Perhaps the most emotionally charged of the famous Requiems (Mozart, Verdi, Faure, Britten), Johannes Brahms’ German Requiem is often trotted out for an anniversary or other large-scale memorial. But this 2016 performance by the Cleveland Orchestra under conductor Franz Welser-Most, the Vienna Singverein chorus and soloists Hanna-Elisabeth Muller and Simon Keenlyside in Austria’s gilded baroque Saint Florian Basilica doesn’t need any extra-musical reason to hold its audience in thrall. The hi-def video and audio are excellent.
Led by a bold, confident Yael Stone (best known from Orange Is the New Black), Deep Water is an absorbing police procedural about a series of murders that may be related to several unsolved gay-related killings that occurred in the same area decades earlier. And, propelled by a gritty performance by Karla Crome, The Level is an arresting crime drama about a young detective whose ties to a sordid underworld figure may hinder her investigation—especially if her colleagues discover the connection. Both sets’ extras include on-set featurettes.
One of the most watchable of recent superhero movies is this fairly streamlined—under two hours—if crazily plotted odyssey of an arrogant neurosurgeon who gains an awesome array of mystical powers after he’s almost killed in a car crash that destroys the use of his hands. Benedict Cumberbatch nicely balances the haughtiness and self-parody of our title hero while Rachel McAdams invests the underwritten female sidekick role with far more sympathy and humor than is warranted. The hi-def transfer is first-rate; extras are director commentary, deleted scenes, gag reel and several featurettes.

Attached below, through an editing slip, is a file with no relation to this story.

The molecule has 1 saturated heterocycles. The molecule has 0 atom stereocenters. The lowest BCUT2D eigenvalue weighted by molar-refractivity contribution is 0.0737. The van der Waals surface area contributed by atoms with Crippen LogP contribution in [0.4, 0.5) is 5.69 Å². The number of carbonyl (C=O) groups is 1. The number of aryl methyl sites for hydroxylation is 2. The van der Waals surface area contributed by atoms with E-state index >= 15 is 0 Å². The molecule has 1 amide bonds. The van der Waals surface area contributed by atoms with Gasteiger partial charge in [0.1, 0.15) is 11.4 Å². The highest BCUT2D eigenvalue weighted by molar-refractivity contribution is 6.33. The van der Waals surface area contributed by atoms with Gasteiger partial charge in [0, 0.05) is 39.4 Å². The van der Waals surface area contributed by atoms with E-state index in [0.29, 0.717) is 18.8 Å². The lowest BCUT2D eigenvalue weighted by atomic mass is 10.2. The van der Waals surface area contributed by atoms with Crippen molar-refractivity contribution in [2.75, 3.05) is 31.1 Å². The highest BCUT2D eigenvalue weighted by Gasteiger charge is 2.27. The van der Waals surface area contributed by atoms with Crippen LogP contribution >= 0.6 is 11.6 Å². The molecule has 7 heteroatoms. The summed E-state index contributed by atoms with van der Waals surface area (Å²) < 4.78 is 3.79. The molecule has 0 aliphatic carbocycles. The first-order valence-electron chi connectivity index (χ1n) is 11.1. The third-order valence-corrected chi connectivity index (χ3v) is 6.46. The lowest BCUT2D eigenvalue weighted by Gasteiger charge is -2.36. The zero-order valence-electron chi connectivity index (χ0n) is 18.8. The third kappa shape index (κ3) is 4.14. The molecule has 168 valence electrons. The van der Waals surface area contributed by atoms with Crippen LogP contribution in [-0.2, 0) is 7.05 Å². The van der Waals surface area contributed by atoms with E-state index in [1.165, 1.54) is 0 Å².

Emiliano Rocha Minter’s demented post-apocalyptic drama is twisted right from the start: a trollish loner is joined by a desperate brother and sister, and to allow them to stay with him, he makes them have sex as he watches. Aside from the camp factor—there’s actual sex filmed among actors Noe Hernandez, Maria Evoli and Diego Gamaliel—it’s also been done with a certain amount of artful flair, but with this ultimate “dividing audiences” type of film, viewers’ mileage will vary. It looks fine on Blu; extras include director and cast interviews, Minter short films and video essay.
Casablancas—The Man Who Loved Women
This engaging portrait of John Casablancas—who rose from obscurity to found the Elite model agency in 1972—is centered around a revealing interview he did two years before his untimely death in 2013. Director Hubert Woroniecki’s documentary returns to the days of celebrities hobnobbing at Studio 54 and supermodels from Cindy Crawford and Naomi Campbell to Stephanie Seymour and Christie Brinkley becoming global superstars. And there was Casablancas, helped make it happen.
(KimStim)As usual with Kiyoshi Kurosawa’s movies, more is most definitely less: the first hour or so of this ominous mystery follows a crime investigator who, while looking into an unsolved series of serial killings, discovers that the actual culprit might be his and his unsuspecting wife’s neighbor. It’s too bad that the final hour becomes increasingly more hysterical and shrill as the murderer is triggered to continue with his lethal behavior, logic be damned. The first half is suggestive, and all the more effective for it, while the second half is unnecessarily oppressive, and all the poorer for it, unfortunately.